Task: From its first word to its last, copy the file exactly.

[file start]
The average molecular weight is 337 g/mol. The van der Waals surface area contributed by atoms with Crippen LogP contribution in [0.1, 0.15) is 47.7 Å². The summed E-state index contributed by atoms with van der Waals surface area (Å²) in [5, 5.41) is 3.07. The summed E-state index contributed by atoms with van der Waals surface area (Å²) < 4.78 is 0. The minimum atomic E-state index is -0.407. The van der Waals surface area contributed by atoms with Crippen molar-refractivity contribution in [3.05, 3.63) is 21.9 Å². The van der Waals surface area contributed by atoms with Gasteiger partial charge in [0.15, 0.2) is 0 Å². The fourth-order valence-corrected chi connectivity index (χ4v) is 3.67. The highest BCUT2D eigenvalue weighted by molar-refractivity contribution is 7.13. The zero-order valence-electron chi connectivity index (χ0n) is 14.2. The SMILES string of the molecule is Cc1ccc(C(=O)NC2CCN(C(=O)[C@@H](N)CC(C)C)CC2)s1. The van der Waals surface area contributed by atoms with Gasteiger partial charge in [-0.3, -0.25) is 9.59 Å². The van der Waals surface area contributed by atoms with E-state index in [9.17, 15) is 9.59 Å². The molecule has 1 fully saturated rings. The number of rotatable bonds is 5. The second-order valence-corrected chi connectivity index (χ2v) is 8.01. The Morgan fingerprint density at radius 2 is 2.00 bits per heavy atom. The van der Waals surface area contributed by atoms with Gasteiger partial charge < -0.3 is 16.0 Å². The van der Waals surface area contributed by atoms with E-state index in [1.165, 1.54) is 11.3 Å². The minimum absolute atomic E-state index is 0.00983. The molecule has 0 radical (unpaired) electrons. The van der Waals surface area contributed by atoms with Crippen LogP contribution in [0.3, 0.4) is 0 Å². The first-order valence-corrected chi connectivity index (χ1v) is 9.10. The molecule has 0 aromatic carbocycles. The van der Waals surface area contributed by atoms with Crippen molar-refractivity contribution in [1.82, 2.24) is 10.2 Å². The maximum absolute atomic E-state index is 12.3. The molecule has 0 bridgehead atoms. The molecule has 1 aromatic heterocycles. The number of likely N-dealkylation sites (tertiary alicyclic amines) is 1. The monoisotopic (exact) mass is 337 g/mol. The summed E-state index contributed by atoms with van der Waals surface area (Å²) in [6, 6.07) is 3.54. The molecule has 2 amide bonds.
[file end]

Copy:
The average molecular weight is 337 g/mol. The van der Waals surface area contributed by atoms with Crippen LogP contribution in [0.1, 0.15) is 47.7 Å². The summed E-state index contributed by atoms with van der Waals surface area (Å²) in [5, 5.41) is 3.07. The summed E-state index contributed by atoms with van der Waals surface area (Å²) < 4.78 is 0. The minimum atomic E-state index is -0.407. The van der Waals surface area contributed by atoms with Crippen molar-refractivity contribution in [3.05, 3.63) is 21.9 Å². The van der Waals surface area contributed by atoms with Gasteiger partial charge in [0.15, 0.2) is 0 Å². The fourth-order valence-corrected chi connectivity index (χ4v) is 3.67. The highest BCUT2D eigenvalue weighted by molar-refractivity contribution is 7.13. The zero-order valence-electron chi connectivity index (χ0n) is 14.2. The SMILES string of the molecule is Cc1ccc(C(=O)NC2CCN(C(=O)[C@@H](N)CC(C)C)CC2)s1. The van der Waals surface area contributed by atoms with Gasteiger partial charge in [-0.3, -0.25) is 9.59 Å². The van der Waals surface area contributed by atoms with E-state index in [9.17, 15) is 9.59 Å². The molecule has 1 fully saturated rings. The number of rotatable bonds is 5. The second-order valence-corrected chi connectivity index (χ2v) is 8.01. The Morgan fingerprint density at radius 2 is 2.00 bits per heavy atom. The van der Waals surface area contributed by atoms with Gasteiger partial charge < -0.3 is 16.0 Å². The van der Waals surface area contributed by atoms with E-state index in [1.165, 1.54) is 11.3 Å². The minimum absolute atomic E-state index is 0.00983. The molecule has 0 radical (unpaired) electrons. The van der Waals surface area contributed by atoms with Crippen LogP contribution in [0.3, 0.4) is 0 Å². The first-order valence-corrected chi connectivity index (χ1v) is 9.10. The molecule has 0 aromatic carbocycles. The van der Waals surface area contributed by atoms with Crippen molar-refractivity contribution in [1.82, 2.24) is 10.2 Å². The maximum absolute atomic E-state index is 12.3. The molecule has 0 bridgehead atoms. The molecule has 1 aromatic heterocycles. The number of likely N-dealkylation sites (tertiary alicyclic amines) is 1. The monoisotopic (exact) mass is 337 g/mol. The summed E-state index contributed by atoms with van der Waals surface area (Å²) in [6, 6.07) is 3.54. The molecule has 2 amide bonds.